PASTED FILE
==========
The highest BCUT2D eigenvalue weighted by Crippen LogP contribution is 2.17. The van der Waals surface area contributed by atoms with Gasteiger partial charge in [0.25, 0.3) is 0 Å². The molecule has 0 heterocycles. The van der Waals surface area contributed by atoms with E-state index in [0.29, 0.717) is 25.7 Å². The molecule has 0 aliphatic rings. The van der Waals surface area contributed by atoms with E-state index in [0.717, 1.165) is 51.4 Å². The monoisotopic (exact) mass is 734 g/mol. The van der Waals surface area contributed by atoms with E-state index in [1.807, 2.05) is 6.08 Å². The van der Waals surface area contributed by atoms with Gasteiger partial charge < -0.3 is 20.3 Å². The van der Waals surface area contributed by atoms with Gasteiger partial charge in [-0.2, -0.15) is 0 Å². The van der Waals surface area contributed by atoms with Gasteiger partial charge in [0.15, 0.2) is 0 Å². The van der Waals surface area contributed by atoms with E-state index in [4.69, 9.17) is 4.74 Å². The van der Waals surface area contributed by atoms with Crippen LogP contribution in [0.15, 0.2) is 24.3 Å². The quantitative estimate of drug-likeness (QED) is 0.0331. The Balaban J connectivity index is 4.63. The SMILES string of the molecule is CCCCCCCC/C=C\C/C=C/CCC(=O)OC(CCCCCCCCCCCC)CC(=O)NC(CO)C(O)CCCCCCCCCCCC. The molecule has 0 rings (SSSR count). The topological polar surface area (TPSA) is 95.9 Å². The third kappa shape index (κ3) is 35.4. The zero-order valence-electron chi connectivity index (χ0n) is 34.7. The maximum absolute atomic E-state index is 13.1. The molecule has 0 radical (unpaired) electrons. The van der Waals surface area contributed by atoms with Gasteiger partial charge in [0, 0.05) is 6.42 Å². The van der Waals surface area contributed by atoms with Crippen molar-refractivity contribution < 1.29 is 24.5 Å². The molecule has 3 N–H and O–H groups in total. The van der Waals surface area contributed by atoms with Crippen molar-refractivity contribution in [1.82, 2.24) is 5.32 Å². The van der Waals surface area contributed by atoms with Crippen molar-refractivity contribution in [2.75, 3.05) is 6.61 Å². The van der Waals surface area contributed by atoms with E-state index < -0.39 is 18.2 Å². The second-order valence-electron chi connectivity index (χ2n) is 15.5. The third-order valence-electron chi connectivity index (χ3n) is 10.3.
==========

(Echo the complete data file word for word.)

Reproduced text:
The highest BCUT2D eigenvalue weighted by Crippen LogP contribution is 2.17. The van der Waals surface area contributed by atoms with Gasteiger partial charge in [0.25, 0.3) is 0 Å². The molecule has 0 heterocycles. The van der Waals surface area contributed by atoms with E-state index in [0.29, 0.717) is 25.7 Å². The molecule has 0 aliphatic rings. The van der Waals surface area contributed by atoms with E-state index in [0.717, 1.165) is 51.4 Å². The monoisotopic (exact) mass is 734 g/mol. The van der Waals surface area contributed by atoms with E-state index in [1.807, 2.05) is 6.08 Å². The van der Waals surface area contributed by atoms with Gasteiger partial charge < -0.3 is 20.3 Å². The van der Waals surface area contributed by atoms with Gasteiger partial charge in [-0.2, -0.15) is 0 Å². The van der Waals surface area contributed by atoms with Gasteiger partial charge in [0.15, 0.2) is 0 Å². The van der Waals surface area contributed by atoms with E-state index in [4.69, 9.17) is 4.74 Å². The van der Waals surface area contributed by atoms with Crippen LogP contribution in [0.15, 0.2) is 24.3 Å². The quantitative estimate of drug-likeness (QED) is 0.0331. The Balaban J connectivity index is 4.63. The SMILES string of the molecule is CCCCCCCC/C=C\C/C=C/CCC(=O)OC(CCCCCCCCCCCC)CC(=O)NC(CO)C(O)CCCCCCCCCCCC. The molecule has 0 rings (SSSR count). The topological polar surface area (TPSA) is 95.9 Å². The third kappa shape index (κ3) is 35.4. The zero-order valence-electron chi connectivity index (χ0n) is 34.7. The maximum absolute atomic E-state index is 13.1. The molecule has 0 radical (unpaired) electrons. The van der Waals surface area contributed by atoms with Gasteiger partial charge in [0, 0.05) is 6.42 Å². The van der Waals surface area contributed by atoms with Crippen molar-refractivity contribution < 1.29 is 24.5 Å². The molecule has 3 N–H and O–H groups in total. The van der Waals surface area contributed by atoms with Crippen molar-refractivity contribution in [1.82, 2.24) is 5.32 Å². The van der Waals surface area contributed by atoms with Crippen molar-refractivity contribution in [2.75, 3.05) is 6.61 Å². The van der Waals surface area contributed by atoms with E-state index < -0.39 is 18.2 Å². The second-order valence-electron chi connectivity index (χ2n) is 15.5. The third-order valence-electron chi connectivity index (χ3n) is 10.3.